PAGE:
Alison is what used to be called, with some fond derision, an Earth Mother. “This is all she ever wanted: children, and a house in which to stow them — a capacious, expansive house. And a husband of course. And a dear old dog.” She is hapless about household management, but always smiling — when she isn’t sobbing. Her hair spills from her bun; she is shapeless and badly dressed; she is ignorant of the world. The feminist movement has left her behind — or she has chosen to ignore it, stranded in the kitchen. She is happy there. This is a woman who wakes up thinking about lemon chicken recipes and ratatouille, worries about whether she should serve pommes dauphinoise or just mashed potatoes, stays up late into the night icing cakes. She doesn’t read her husband’s books. She loves her house, and she wants everyone to know how much she has loved her life there.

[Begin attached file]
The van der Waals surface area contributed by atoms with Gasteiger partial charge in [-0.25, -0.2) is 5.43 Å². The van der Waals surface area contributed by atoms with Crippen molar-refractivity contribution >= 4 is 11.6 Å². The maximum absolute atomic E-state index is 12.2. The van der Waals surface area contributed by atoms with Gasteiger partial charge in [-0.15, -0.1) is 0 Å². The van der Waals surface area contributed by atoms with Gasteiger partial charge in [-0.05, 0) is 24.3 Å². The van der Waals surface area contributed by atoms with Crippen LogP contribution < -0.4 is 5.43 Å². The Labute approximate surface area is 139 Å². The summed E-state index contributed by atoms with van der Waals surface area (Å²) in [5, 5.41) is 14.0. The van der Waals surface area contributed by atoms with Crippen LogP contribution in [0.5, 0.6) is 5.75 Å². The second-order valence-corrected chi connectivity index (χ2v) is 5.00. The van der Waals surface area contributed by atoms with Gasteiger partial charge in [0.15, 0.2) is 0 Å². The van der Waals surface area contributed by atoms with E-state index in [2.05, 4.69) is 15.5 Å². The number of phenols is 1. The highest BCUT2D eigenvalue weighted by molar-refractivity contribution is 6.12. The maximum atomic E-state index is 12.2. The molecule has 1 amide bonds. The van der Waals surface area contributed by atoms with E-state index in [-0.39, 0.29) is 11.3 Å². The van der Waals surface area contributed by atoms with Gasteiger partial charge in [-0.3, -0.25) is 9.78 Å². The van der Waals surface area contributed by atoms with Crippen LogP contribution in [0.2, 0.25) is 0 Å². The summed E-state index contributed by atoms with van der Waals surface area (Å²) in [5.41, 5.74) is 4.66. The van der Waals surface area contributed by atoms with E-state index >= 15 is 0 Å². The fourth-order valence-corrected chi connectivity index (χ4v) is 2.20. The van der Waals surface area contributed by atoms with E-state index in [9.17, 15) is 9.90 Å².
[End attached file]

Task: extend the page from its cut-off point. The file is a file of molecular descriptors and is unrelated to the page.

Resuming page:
The novel unfolds from different points of view, alternating between the children and the grown-ups. Images are constantly refracted, refocused, as if a kind of unknowability were at work. A sister-in-law remarks on Alison’s “majestic complacency,” but it’s soon clear that it is more a desperate complacency.
There is, of course, a dark secret. There has to be when a woman stands in her kitchen, casting a loving eye over her ovenware and knives, wondering about dinner, thinking how lucky she is. No one is ever so lucky. The house, the gardens, the kitchen, the festivities — they once seemed so perfect. But why, all these years later, does Allersmead feel hollowed out? Why has it become “a sort of empty stage”? Only the oldest son, Paul, whose life has been stunted by drug and alcohol addiction, lives there with his parents and the au pair. We are meant to understand that his father’s cold detachment has derailed him. His siblings are scattered across the globe. There are no grandchildren. No one worships at Alison’s shrine.